3 Disruptors Changing the Retirement Game

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3 Disruptors Changing the Retirement Game

The retirement market has always had its share of disruption: regulatory change, competitive innovation, provider consolidation, media scrutiny, litigation, attitudinal shifts. And I don’t anticipate a slow-down, but rather see disruption speeding up. My team and I recently interviewed senior executives at 12 of the top 20 retirement firms for Oculus Partners’ research report, The New Normal. While the study focused on 2018 trends, the discussions shed light on dynamics with the potential to materially disrupt the industry for years to come.

These disruptors each have the potential to dramatically influence the relationship between participants and providers:

  1. Artificial Intelligence
  2. The Decumulation Tipping Point
  3. The New Open MEP

Artificial Intelligence

The new frontier of artificial intelligence (AI) and robotics has boundless potential. Many firms spoke of AI as a concept influencing their thought leadership. But only a few are putting it into action. Some have started applying it in operations, business analytics, sales optimization, and other behind-the-scenes functions. Others have begun to seek its benefits within the participant experience—creating human-like experiences within the scalable, judgment free zone of technology. As experimentation continues and techniques are optimized, I can see AI revolutionizing cost structures and dramatically improving participant outcomes.

Decumulation Tipping Point

Today’s retirees have not yet significantly drawn down assets from their DC plans despite the industry’s prediction of a withdrawal tsunami. While the pace and impact isn’t as predicted, these asset draw-downs will eventually take place. Rather than a tsunami, however, I foresee a slow but steady rising tide of retirees tapping into their retirement assets.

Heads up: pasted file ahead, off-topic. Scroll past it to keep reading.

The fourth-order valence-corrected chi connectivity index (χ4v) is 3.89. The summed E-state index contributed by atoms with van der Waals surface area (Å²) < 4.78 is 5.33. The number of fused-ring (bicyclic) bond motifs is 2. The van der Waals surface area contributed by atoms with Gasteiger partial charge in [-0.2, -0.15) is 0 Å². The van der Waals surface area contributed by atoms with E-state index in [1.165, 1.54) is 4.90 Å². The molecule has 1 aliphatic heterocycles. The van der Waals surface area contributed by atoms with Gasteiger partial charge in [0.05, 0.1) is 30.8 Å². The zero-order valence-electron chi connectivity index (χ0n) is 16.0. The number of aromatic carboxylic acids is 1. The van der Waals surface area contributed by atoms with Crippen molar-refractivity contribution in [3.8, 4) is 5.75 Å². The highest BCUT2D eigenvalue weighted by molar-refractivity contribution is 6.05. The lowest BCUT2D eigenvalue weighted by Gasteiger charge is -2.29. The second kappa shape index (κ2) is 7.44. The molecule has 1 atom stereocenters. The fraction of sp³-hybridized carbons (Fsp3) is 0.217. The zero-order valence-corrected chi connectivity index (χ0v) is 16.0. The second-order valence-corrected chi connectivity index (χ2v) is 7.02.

And while these waters will rise slowly, the long-term erosive effect will be the same, making the strategic importance of a well-designed post-retirement business model immediately apparent—something our study found providers are ill-equipped to handle today. In the face of poor economics, recordkeepers may not be able to deliver entirely new business and operating models, products and services and automated participant experiences required in a post-retirement world. As winners and losers emerge, parent companies may accelerate the shedding of their recordkeeping businesses, driving the next round of consolidation.

The New MEP

Faced with fiduciary regulations and new state plans for the private sector, employers may significantly shift their views about sponsoring their own company plans. The new open multiple employer plans (MEPs) concept is compelling. Employers with nothing in common can participate in an open MEP and offload most of their fiduciary liability. To date, a small number of existing similar programs have concentrated on the small and micro markets. Future open MEPs, however, don’t contemplate size limits.

If open MEPs come to be, savvy competitors can offer industry-specific MEPs where plans of all sizes could participate. Think of a provider who offers MEP for Silicon Valley technology firms, or healthcare providers, or heavy manufacturing companies. If these take off, such specialty MEP sponsors could, in essence, ‘own’ a group of individuals who stay within an industry for their entire career, even though they shift between employers.

These three dynamics are worth watching out for and actively building strategies around. If they present themselves in the future as predicted, they have the power to completely change the dynamic of the participant relationship and lifetime loyalty.